A Journey in India, part 1
by Robyn McWilliam
My grandfather sold Rolls Royce cars to the maharajahs in India. With his wife, Flora, they went to live in what was then Bombay in 1919. This story awakened a desire to travel to this country. A treasured memento, my moonstone ring, came from my grandmother. This half orb of milky luminescence surrounded by pinkish rubies was originally a pendant. I had it melded with her wide-band wedding ring. Intricate gold filigree holds the stones in place.
my grandmother's moonstone ring
In October 2019, a century after my ancestors, I travel to India. Wendy, my best friend, and her husband, Malcolm accompanied me. As soon as I booked, she said, ‘We’re coming too. My English mother was born in Darjeeling.’ This trip was before Covid 19 delayed or destroyed our ability to venture overseas.
This colourful nation of over 1.35 billion people is one of great inequities of wealth. Many a friend told me they couldn’t handle seeing the poverty. But I’d had some preparation years earlier reading Sarah Macdonald’s book, Holy Cow! She explained the inhabitants were trained to look down. There’s always someone worse off. This is why Indians don’t present as a race of miserable people.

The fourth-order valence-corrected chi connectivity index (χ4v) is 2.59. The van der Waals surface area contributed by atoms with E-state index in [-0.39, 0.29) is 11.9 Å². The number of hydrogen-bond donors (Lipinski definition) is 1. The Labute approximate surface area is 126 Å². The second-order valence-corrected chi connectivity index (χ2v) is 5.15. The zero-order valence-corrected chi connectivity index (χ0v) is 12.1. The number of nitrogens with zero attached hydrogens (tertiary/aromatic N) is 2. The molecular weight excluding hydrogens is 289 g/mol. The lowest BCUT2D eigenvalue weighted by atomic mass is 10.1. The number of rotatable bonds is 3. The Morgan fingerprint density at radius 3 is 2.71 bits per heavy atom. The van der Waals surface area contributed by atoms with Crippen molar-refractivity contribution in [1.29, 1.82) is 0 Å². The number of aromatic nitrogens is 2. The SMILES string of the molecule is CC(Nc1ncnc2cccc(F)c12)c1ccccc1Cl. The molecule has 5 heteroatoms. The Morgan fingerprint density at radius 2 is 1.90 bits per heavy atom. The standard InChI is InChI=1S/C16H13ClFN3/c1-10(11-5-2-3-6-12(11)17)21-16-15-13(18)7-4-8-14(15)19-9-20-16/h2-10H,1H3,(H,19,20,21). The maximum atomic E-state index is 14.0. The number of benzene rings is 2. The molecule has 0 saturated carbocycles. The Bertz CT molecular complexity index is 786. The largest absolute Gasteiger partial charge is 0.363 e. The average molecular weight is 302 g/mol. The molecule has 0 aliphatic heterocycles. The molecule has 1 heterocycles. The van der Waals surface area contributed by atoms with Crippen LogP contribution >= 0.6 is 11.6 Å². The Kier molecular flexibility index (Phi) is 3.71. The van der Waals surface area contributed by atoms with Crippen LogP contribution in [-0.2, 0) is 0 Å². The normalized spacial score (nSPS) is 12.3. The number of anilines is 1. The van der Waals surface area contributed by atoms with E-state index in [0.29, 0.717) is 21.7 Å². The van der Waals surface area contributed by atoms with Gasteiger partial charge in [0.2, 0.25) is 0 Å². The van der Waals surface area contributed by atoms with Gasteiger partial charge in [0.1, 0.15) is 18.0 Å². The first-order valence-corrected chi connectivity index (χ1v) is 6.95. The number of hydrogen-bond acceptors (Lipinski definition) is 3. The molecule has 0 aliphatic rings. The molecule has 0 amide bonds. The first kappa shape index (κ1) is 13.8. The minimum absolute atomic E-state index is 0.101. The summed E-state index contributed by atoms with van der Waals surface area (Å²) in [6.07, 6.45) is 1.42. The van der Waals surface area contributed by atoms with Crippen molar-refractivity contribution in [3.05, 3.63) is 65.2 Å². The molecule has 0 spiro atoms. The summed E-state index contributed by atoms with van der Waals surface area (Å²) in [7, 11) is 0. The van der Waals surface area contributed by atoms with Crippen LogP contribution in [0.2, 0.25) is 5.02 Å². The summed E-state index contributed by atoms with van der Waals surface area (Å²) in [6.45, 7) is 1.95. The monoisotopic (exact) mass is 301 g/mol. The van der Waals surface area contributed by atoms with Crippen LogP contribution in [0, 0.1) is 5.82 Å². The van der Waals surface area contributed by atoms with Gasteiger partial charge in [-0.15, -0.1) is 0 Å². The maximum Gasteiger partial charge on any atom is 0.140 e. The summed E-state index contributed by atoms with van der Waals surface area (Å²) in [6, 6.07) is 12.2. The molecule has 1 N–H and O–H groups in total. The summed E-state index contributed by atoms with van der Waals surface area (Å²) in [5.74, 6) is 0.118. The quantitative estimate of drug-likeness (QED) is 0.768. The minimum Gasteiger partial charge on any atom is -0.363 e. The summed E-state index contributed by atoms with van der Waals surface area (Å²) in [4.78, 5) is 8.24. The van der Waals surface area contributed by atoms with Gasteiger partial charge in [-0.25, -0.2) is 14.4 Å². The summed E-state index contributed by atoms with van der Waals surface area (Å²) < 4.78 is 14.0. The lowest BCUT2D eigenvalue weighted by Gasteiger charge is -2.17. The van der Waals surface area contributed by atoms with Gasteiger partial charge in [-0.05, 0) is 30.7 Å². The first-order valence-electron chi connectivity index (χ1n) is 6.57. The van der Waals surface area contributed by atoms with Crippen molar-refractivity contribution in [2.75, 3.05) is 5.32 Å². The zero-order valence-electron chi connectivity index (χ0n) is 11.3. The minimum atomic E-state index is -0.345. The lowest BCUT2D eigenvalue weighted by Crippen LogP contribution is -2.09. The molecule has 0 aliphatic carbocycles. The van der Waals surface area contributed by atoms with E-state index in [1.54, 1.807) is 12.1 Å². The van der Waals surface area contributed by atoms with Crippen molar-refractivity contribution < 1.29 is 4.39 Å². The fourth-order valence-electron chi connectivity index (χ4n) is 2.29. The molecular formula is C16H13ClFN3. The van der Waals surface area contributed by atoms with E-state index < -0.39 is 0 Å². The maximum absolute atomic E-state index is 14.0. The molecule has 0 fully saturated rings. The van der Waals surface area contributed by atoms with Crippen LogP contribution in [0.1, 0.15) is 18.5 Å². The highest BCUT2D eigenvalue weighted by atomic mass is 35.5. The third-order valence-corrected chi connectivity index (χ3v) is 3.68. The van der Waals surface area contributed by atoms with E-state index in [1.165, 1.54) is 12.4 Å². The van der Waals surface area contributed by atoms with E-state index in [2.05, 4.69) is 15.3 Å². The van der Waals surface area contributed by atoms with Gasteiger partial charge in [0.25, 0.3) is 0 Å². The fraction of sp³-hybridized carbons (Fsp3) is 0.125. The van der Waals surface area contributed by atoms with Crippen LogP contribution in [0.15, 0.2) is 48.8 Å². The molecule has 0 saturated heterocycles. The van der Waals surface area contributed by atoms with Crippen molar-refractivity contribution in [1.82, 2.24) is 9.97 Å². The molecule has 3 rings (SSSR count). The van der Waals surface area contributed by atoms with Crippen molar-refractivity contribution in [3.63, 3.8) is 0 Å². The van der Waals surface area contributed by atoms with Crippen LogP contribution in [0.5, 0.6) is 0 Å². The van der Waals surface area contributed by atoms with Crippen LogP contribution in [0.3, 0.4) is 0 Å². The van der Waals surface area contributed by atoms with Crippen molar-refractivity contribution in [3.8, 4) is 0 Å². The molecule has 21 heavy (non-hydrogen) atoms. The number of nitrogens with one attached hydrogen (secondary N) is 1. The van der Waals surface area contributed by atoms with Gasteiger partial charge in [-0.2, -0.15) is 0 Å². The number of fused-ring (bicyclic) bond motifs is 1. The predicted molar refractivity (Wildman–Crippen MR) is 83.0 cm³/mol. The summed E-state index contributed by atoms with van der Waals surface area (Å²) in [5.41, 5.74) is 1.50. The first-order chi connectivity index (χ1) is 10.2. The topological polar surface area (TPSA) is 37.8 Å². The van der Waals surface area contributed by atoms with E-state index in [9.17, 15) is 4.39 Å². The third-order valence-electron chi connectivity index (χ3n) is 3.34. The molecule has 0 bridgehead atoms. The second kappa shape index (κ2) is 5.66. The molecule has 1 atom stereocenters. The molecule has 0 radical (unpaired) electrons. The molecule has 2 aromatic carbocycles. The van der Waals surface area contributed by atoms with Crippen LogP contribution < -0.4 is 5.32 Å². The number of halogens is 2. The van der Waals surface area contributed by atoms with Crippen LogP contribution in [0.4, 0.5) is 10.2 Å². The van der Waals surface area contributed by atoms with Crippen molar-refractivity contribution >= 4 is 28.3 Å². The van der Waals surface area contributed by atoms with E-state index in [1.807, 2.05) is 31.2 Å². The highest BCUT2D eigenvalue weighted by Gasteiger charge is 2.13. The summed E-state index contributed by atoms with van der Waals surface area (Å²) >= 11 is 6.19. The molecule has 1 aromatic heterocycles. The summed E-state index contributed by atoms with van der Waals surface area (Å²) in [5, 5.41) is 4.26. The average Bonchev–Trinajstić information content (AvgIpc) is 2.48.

Our first stop is the state of Kerala in the south, home to 33 million people. Kochi, its commercial capital, faces the Arabian sea. Of its two million residents nineteen per cent are Muslims, twenty-four per cent are Christians and the rest Hindu. The language spoken is Hindi.
Traffic chaos is immediate as our coach dodges pot holes and scrawny wandering cows. Buses are decorated with garlands of flowers: red, orange and white. Electrical wiring, like tangled strands of spaghetti, hangs along the streets. Horns honk constantly as bicycles, motorbikes, scooters, small cars and tuk tuks weave along the road missing each other by millimetres. We’re told salaries are good here, attracting people from other parts of the country.
Spaghetti wiring in the streets
Dodging a cow
We arrive at our haven of luxury, the Le Meridien Hotel. Our first excursion is to the river to watch fishing with huge nets attached to poles. After some time submerged, fishermen pull on ropes weighted with rocks. Fish flutter in the raised nets and are gathered to sell. The structures remind me of Egyptian shadoofs used to retrieve water.
Unusual fishing nets
A stall for the catch
Then it’s off to the Ginger House for lunch. In the gardens we walk past an old timber cart laden with pot plants at precarious angles. A sculpture of Shiva in the classic dancing pose, with an extra pair of arms entices me to take a photo.
Cart full of plants
Inside we are served a prawn curry and kingfish followed by ginger ice cream. My first exotic flavours of India!
Shiva dancing - Nataraja, also known as Adalvallan, is a depiction of the Hindu god Shiva as the divine cosmic dancer. His dance is called the 'tandava'. The pose and artwork are described in many Hindu texts such as the Tevaram and Thiruvasagam in Tamil and the Amshumadagama and Uttarakamika agama in Sanskrit and the Grantha texts. The dance murti featured in all major Hindu temples of Shaivism, and is a well-known sculptural symbol in India and popularly used as a symbol of Indian culture, as one of the finest illustrations of Hindu art.
Photos by Robyn McWilliam